Use ‘Distributed Practice’ to Better Retain What You Study

There’s obviously no point in studying if you don’t remember what you went over when it’s time for the test—and one of the best ways to retain that knowledge is to maintain a particularly strict study schedule. The technique is called “distributed practice,” and here’s how it works.

What is distributed practice?

Distributed practice, like a number of the most common study techniques you can try, has its roots in the work of Hermann Ebbinghaus, a German psychologist who studied memory. Over 100 years ago, he studied nonsense syllables over and over to figure out the best way to get them to stick in his memory. He found that the frequency with which he studied them, as well as the order in which he studied them, had an impact on how well he retained them.

Ultimately, his findings led to the development of what we now know as distributed practice, which, per Purdue University, is just a fancy name for spacing study sessions out in a specific way and studying the same thing every time. In essence, it’s the opposite of “massed practice,” which is more commonly known as cramming. Instead of studying everything in one block before your test, you study it in smaller bursts leading up to the test.

How do you distribute the practice?

The trick here is deciding how often to space out your study sessions. Purdue recommends setting aside 50 minutes each day for studying, but leaving one day per week free of studying altogether. Choosing what you study during each day’s allotted time, though, comes down to your testing schedule.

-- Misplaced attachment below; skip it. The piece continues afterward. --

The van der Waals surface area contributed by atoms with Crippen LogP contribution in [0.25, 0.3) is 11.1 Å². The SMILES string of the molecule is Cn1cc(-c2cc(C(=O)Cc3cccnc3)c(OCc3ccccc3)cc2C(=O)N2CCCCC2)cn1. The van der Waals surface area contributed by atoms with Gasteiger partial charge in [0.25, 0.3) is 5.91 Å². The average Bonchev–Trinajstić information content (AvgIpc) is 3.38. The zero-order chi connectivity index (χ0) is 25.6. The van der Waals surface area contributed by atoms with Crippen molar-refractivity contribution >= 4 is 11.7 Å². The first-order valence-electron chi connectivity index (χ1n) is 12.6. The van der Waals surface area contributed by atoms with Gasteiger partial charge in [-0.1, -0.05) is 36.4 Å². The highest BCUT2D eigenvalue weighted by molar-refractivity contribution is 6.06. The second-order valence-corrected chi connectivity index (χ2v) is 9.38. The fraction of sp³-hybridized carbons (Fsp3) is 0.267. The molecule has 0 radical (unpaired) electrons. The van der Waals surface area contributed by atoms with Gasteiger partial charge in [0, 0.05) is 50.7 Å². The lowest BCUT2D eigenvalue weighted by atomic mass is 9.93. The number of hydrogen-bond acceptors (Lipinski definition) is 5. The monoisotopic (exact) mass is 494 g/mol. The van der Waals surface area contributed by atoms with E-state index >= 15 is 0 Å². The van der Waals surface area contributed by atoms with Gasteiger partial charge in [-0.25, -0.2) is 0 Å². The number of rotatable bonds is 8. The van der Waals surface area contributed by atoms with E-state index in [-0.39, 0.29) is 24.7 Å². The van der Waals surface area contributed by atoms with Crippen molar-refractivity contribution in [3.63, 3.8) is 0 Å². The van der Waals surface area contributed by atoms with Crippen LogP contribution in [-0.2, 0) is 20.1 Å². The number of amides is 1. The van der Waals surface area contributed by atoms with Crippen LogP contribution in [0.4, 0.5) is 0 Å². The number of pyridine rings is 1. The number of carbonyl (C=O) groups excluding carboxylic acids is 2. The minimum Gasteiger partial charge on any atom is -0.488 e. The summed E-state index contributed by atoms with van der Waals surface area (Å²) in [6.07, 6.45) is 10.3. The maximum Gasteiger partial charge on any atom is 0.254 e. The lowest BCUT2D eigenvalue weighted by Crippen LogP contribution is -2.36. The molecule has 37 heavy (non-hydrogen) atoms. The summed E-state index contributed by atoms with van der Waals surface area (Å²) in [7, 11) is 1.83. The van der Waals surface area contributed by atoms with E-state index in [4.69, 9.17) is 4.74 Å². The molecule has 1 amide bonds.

Look ahead in your syllabi and mark all test dates in your planner. According to one study, your best bet for maximum retention is to study the same topic every 10% to 30% of the time you’ll need to retain it. That means if you have a test in 10 days, you’ll study from every one to three days from now until then.

This is where retrieval practice comes in. During your first few study sessions, you’re just studying as normal, using a technique like SQ3R or KWL to engage in active reading. After that, though, you should be using active recall strategies to retrieve the information you already know during the study sessions. The best way to do this is using flashcards, especially following the Leitner system to review the content you already know on spaced intervals that depend on how well you’ve mastered it.

The most important part of distributed practice, though, is repeatedly going over the content on a fixed schedule—even if that means just rereading and reviewing it every four days, it will be more beneficial than cramming.

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David Brooks

David Brooks became an Opinion columnist for The New York Times in September 2003. He is currently a commentator on “PBS NewsHour,” NPR’s “All Things Considered” and NBC’s “Meet the Press.”

He is the author of “Bobos in Paradise: The New Upper Class and How They Got There” and “On Paradise Drive: How We Live Now (And Always Have) in the Future Tense.” In March 2011 he came out with his third book, “The Social Animal: The Hidden Sources of Love, Character, and Achievement,” which was a No. 1 New York Times best seller. He is the author of the forthcoming book “How to Know a Person: The Art of Seeing Others Deeply and Being Deeply Seen.”